But the agreement Molinari signed on April 29 to represent the DiTommasos was strictly business. The two-page letter called for the Molinari Group, as the former politician’s firm is called, to provide “general consulting services” over a one-year period in exchange for a monthly $25,000 retainer plus expenses. At the time, Interstate had been rejected by three separate city agencies that cited a series of company transactions with members of the Gambino crime family. The company had appealed those determinations, but they were upheld by Bloomberg administration officials early last year.

The brothers then turned to Molinari.

“They had an interest in trying to be able to get back in good standing with the City of New York in terms of bidding for future work,” he said. “I believe they had a very good record with the city in the past.” To that end, Molinari said, he arranged meetings with Bloomberg aides on Interstate’s behalf.

On July 14, city officials confirm, Molinari, the DiTommaso brothers, and their lawyers met with Department of Investigation commissioner Rose Gill Hearn and two top aides. Randy Mastro, who served as an anti-mob troubleshooter for the Giuliani administration and who was later hired by the DiTommasos to screen employees and subcontractors, also showed up at the meeting to vouch for the company’s current operations. But DOI officials told the DiTommasos that in order to be “rehabilitated” they would have to acknowledge past misdeeds and take on an outside monitor to watchdog all future work.

Molinari said they got the same message at a subsequent meeting with Marla Simpson, the director of the Mayor’s Office of Contract Services. “Essentially, we were advised after some time that it was not doable,” Molinari said.

What city officials didn’t tell Molinari or his clients, however, was that they had already received a preview of information concerning Interstate from a pair of mob informants who were due to take the stand at the murder conspiracy trial of Gambino boss Peter Gotti. One of those witnesses, Michael “Mikey Scars” DiLeonardo, testified in December that he “serviced” the DiTommasos for the Gambino crew, taking payoffs of more than $100,000 to help them avoid using union labor. DiLeonardo said some of the payoffs were laundered through a dirt-hauling firm that he later sold to the DiTommasos for $1.7 million.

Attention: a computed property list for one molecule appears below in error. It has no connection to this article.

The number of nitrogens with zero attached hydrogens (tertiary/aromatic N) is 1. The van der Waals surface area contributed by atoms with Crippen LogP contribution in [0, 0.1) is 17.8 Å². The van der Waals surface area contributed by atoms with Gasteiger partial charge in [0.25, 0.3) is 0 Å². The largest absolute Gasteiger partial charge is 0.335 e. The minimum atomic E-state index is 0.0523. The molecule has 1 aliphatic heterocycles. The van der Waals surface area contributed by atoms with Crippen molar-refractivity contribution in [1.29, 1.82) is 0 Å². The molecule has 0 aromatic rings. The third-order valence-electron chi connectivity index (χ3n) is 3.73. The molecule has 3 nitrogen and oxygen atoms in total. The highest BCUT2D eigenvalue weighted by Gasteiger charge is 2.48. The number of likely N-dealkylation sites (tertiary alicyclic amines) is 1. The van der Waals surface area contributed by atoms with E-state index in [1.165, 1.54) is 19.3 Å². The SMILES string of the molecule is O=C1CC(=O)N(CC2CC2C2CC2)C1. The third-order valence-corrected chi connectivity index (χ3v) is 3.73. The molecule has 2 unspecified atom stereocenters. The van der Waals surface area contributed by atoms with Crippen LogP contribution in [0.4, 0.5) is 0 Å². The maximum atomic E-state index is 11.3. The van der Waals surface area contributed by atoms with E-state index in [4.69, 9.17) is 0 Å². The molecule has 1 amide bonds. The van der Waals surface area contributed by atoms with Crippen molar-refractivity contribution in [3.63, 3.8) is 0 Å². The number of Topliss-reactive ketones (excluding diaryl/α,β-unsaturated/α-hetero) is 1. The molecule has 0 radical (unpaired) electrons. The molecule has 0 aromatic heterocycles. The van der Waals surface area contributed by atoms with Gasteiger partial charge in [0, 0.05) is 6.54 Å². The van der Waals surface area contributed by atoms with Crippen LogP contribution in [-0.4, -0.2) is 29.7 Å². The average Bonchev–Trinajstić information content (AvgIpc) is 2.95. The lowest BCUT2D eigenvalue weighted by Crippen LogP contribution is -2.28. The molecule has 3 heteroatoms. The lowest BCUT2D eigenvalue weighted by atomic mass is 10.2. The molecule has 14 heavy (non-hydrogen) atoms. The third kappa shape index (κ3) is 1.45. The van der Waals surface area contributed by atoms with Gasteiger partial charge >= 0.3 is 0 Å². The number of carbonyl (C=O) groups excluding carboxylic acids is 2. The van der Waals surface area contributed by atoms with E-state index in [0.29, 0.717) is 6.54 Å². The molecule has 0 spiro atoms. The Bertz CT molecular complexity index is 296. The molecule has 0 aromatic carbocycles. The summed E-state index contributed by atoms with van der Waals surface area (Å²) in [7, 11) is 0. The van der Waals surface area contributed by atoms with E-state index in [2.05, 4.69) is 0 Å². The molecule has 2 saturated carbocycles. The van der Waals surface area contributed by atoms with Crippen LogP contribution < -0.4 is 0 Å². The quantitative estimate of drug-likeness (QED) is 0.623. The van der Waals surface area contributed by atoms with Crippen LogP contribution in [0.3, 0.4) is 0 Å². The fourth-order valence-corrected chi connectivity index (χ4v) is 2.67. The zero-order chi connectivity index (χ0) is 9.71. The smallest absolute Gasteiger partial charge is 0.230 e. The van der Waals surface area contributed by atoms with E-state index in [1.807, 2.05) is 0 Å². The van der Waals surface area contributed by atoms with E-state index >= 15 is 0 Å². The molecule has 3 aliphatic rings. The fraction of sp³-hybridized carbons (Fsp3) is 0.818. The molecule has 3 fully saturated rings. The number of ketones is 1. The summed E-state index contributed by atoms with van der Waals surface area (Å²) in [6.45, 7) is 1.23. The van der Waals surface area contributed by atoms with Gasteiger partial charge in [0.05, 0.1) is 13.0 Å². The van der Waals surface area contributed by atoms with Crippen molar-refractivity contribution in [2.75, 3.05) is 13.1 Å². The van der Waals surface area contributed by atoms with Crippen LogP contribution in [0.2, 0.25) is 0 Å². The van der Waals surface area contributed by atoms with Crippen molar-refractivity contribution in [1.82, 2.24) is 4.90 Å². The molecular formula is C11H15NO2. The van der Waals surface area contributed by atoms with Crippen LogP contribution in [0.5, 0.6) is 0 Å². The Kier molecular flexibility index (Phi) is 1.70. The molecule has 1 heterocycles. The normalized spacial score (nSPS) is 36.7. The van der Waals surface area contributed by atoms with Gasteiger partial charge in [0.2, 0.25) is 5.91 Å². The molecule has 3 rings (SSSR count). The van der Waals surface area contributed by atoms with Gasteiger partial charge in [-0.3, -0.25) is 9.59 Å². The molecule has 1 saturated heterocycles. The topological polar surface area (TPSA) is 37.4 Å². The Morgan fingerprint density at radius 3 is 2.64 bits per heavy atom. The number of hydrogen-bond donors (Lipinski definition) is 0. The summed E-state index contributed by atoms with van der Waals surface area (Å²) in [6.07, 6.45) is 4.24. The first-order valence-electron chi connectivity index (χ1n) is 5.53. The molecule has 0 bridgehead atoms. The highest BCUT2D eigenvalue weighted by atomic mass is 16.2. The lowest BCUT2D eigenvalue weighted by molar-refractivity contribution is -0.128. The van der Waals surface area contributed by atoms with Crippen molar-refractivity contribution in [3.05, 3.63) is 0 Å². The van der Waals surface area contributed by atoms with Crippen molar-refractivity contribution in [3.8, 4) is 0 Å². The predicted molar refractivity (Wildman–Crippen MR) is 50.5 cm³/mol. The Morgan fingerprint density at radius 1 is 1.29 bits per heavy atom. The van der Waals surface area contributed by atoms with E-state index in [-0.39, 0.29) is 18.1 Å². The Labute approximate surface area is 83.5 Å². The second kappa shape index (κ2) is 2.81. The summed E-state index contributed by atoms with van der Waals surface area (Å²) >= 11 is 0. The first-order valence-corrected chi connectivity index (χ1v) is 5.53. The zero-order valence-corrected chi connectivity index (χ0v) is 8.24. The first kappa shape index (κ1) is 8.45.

Molinari said that after the city’s rejection he ceased representing the company, but that he remained a supporter. “We tried our best,” he said. “I still believe [the DiTommasos] are very responsible people.”

In December, Molinari spoke out in defense of the DiTommasos after it was reported that Kerik had gotten the company to hire his brother and a close pal. But Molinari never mentioned his own paid work on behalf of the company.

For his part, Frank DiTommaso said that the testimony by DiLeonardo and other mob cooperators about his company was false. “There were two guys who said some derogatory things about our firm. All those records they refer to were looked at and gone over. They were found to be not credible,” he said.

The firm is currently battling for the right to do construction work for Atlantic City casinos. Over vehement objections by the state attorney general, the New Jersey Casino Control Commission last year granted Interstate a permit. But the state’s Division of Gaming Enforcement, a unit of the attorney general’s office, has filed suit to block it, pointing to evidence offered by DiLeonardo and others.

“The division is completely flawed in their evaluation,” said DiTommaso. “I think the courts will rule in our favor.”

As for working for the city, DiTommaso said he’s changed his mind. “The city already owes me millions of dollars. I don’t really know if I want to work for them.”